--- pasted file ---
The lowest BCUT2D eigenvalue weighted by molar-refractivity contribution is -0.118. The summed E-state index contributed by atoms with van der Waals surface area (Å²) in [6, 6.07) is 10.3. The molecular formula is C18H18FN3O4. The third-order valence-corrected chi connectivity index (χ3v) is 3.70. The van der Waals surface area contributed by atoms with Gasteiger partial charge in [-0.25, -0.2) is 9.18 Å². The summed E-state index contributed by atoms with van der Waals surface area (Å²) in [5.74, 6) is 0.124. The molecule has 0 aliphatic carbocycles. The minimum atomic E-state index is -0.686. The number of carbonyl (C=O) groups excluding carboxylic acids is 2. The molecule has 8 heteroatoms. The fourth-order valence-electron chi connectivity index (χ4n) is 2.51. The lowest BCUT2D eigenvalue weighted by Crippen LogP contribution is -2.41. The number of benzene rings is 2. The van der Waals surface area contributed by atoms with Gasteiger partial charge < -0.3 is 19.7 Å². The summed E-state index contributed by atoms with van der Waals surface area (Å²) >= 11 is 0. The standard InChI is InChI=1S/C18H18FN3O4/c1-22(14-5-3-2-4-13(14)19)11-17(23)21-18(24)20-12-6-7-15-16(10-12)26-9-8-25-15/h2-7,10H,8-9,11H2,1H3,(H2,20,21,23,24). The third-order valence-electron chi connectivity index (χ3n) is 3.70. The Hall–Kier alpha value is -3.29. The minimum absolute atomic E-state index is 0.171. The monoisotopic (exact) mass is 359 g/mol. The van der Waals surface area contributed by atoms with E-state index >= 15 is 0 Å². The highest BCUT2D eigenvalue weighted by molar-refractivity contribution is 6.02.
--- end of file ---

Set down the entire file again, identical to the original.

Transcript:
The lowest BCUT2D eigenvalue weighted by molar-refractivity contribution is -0.118. The summed E-state index contributed by atoms with van der Waals surface area (Å²) in [6, 6.07) is 10.3. The molecular formula is C18H18FN3O4. The third-order valence-corrected chi connectivity index (χ3v) is 3.70. The van der Waals surface area contributed by atoms with Gasteiger partial charge in [-0.25, -0.2) is 9.18 Å². The summed E-state index contributed by atoms with van der Waals surface area (Å²) in [5.74, 6) is 0.124. The molecule has 0 aliphatic carbocycles. The minimum atomic E-state index is -0.686. The number of carbonyl (C=O) groups excluding carboxylic acids is 2. The molecule has 8 heteroatoms. The fourth-order valence-electron chi connectivity index (χ4n) is 2.51. The lowest BCUT2D eigenvalue weighted by Crippen LogP contribution is -2.41. The number of benzene rings is 2. The van der Waals surface area contributed by atoms with Gasteiger partial charge < -0.3 is 19.7 Å². The summed E-state index contributed by atoms with van der Waals surface area (Å²) >= 11 is 0. The standard InChI is InChI=1S/C18H18FN3O4/c1-22(14-5-3-2-4-13(14)19)11-17(23)21-18(24)20-12-6-7-15-16(10-12)26-9-8-25-15/h2-7,10H,8-9,11H2,1H3,(H2,20,21,23,24). The third-order valence-electron chi connectivity index (χ3n) is 3.70. The Hall–Kier alpha value is -3.29. The minimum absolute atomic E-state index is 0.171. The monoisotopic (exact) mass is 359 g/mol. The van der Waals surface area contributed by atoms with E-state index >= 15 is 0 Å². The highest BCUT2D eigenvalue weighted by molar-refractivity contribution is 6.02.